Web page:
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Cloud Backup and Recovery

 

Avoid a Business Crisis with a Proactive Backup and Data Recovery Strategy

Server failure, flood, or fire. Hacking, malware or ransomware. You never know what type of disaster is going to impact your organization, causing catastrophic data loss and sending your technology team into a tailspin. Some businesses seem to be able to weather these types of situations with relative ease, while others fail and eventually go out of business. How can you be sure you’re one of the ones that survive?

Proactive v. Reactive Backup and Recovery Strategies

In a reactive situation, you’re left scratching your head after a data loss, wondering how that happened. Scrambling to put your systems back together, you’re hoping beyond hope that you don’t lose too many customers in the interim. Employees become frustrated because they don’t have access to key systems and must take and fulfill orders by hand. Customers become annoyed because they can’t log into your website and get immediate access to their order status and history. You may quickly call in a disaster recovery team and attempt to get your business back online–but at what cost?

Now switch gears to what a proactive disaster recovery situation looks like. Your business systems are actively managed by a services partner who has worked with you to create an extensive plan that includes backups and redundancies for not only critical data, but systems as well. Should your building catch fire or be otherwise unavailable, your data is still intact–waiting only for you to find a laptop and a coffee shop with WiFi to get back up and running at minimal levels.

Phones can be quickly re-routed to ring mobile lines and business can get back to normal much more quickly. Sure, you’ve been paying a managed service provider to guide you through–but this disaster recovery is part of their ongoing support to you, so you’re not incurring excessive and unplanned fees to get back online. Your customers may not even notice the interruption.


Getting Business Back to Normal

It’s not hard to find the differences between the reactive and proactive scenarios. What might be challenging is figuring out how to apply these methodologies within your business.

Here are some questions that all businesses should consider:

  • What disaster plan do you have in place to recover data on your servers?
  • How are you testing your backup and disaster plans?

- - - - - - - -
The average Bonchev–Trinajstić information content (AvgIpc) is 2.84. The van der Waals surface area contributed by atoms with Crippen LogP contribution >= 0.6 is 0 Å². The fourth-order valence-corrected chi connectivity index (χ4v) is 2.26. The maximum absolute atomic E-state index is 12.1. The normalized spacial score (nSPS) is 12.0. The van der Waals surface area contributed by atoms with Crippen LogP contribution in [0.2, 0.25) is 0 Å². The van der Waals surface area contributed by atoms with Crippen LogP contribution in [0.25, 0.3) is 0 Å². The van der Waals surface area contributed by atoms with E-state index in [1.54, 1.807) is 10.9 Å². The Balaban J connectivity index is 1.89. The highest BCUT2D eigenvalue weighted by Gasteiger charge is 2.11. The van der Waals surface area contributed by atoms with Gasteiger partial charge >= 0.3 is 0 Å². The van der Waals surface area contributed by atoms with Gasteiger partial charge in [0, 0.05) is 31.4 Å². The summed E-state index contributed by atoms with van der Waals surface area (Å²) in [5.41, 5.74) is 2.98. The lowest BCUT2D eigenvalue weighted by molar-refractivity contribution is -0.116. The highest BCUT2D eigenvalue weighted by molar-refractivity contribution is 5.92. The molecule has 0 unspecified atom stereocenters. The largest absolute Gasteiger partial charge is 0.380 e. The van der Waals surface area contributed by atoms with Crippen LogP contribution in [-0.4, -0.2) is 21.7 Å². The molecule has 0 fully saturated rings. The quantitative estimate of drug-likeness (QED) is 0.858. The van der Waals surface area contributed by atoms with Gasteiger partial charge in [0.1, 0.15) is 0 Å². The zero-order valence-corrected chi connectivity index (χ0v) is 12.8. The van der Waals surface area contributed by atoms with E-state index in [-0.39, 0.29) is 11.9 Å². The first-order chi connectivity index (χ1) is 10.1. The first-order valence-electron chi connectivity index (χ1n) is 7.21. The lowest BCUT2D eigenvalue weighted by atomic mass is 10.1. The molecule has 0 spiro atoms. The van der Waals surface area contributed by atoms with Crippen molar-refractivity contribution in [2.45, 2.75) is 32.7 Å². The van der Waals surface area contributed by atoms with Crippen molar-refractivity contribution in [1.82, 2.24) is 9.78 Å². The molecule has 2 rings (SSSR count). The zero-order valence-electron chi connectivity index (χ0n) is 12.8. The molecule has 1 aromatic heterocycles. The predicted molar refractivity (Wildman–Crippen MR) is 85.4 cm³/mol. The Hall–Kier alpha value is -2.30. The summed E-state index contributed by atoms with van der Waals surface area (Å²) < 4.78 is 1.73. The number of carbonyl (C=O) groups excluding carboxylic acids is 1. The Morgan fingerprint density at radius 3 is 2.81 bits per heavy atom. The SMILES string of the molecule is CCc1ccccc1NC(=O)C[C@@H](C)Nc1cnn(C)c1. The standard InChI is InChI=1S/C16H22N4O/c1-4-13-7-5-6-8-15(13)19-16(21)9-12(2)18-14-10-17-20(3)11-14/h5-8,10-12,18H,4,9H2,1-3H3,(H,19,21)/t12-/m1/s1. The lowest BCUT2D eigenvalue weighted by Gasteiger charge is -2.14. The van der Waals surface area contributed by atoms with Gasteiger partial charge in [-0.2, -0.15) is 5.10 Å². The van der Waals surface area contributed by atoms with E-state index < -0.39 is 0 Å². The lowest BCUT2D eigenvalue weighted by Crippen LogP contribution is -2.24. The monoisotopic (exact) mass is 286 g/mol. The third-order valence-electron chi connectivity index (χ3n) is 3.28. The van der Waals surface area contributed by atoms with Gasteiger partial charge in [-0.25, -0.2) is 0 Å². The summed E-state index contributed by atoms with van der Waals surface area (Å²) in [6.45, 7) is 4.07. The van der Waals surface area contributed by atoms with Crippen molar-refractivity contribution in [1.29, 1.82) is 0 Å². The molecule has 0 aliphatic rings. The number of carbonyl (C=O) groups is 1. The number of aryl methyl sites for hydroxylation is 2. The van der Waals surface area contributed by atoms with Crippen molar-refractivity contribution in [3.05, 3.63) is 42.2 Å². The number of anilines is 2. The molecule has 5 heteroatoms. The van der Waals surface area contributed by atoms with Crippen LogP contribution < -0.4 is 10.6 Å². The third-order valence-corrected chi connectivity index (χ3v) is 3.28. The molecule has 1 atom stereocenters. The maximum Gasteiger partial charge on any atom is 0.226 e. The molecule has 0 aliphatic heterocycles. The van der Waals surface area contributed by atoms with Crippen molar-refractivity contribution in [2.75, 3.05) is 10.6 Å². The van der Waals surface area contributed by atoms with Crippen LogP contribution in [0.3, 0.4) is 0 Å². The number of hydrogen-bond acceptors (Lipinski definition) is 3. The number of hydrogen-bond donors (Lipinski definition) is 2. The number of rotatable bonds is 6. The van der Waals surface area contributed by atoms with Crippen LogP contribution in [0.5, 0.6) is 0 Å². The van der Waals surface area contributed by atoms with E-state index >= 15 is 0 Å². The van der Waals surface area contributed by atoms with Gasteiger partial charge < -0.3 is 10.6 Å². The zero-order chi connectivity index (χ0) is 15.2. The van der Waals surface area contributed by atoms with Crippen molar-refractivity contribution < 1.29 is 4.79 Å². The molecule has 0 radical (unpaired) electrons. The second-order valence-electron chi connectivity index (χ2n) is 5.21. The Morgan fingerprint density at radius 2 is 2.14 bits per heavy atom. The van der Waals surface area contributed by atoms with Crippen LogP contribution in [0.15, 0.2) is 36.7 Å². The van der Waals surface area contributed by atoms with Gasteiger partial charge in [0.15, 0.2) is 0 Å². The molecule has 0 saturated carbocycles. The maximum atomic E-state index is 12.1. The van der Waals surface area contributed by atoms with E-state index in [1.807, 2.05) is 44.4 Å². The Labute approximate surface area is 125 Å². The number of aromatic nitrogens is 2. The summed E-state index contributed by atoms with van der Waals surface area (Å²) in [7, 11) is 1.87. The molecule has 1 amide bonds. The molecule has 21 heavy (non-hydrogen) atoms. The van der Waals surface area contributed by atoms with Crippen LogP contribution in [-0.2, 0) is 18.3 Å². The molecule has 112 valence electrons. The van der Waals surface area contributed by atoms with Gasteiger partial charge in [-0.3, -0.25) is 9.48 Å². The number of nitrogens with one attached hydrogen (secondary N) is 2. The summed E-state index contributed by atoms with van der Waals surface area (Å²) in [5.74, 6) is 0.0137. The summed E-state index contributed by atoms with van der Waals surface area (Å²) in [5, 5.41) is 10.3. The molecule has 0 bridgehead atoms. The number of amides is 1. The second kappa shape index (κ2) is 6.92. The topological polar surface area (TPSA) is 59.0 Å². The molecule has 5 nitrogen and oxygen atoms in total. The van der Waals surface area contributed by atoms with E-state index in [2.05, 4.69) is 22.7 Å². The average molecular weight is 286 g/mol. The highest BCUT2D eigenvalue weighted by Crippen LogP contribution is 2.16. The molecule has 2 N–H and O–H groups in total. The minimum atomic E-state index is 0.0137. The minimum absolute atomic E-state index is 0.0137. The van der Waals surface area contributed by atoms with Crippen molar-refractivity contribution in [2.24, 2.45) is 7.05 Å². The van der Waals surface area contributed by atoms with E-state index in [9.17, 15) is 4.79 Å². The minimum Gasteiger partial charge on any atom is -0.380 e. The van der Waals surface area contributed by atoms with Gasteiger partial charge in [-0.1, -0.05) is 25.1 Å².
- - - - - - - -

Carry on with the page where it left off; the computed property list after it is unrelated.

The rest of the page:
• How quickly do you need to be back up and running in the event of a server failure? 2 weeks? 2 days? 2 hours?
  • How much revenue would you lose if you could not access your server for more than 1 day? 1 week?

If you don’t know the answers to these questions, you could be in a reactive v. proactive recovery situation.

RPO / RTO

A key part of building your proactive disaster recovery plan is defining your recovery point objective (RPO) and your recovery time objective (RTO). Simply put: what does it look like to have your business back online after an emergency, and how long can you afford to be down? Taking the time to fully explore these ideas with your managed services provider before you define your infrastructure buildout ensures that you’re planning effectively for the future and focusing on the core technology needed to bring your business back online.

Cloud Backup and Recovery (DRaaS)

Disaster Recovery as a Service (DRaaS) is yet another of the cloud-based backup and recovery options available for the proactive business leader. Ensuring that your mission-critical customer data and systems have a full and accessible backup in the cloud is one of the first steps in creating an actionable plan for recovery. There are many different tools that your technology partner can call upon to ensure things work seamlessly, but one of the best success measures is access to ongoing and proactive system monitoring.

When your Baltimore organization is ready to become properly prepared in the event of a disaster recovery situation, contact One Source Imaging Solutions via email to ITsolutions@osisit.com or call (800) 875--8843 . We help you plan for the best–and prepare for the worst.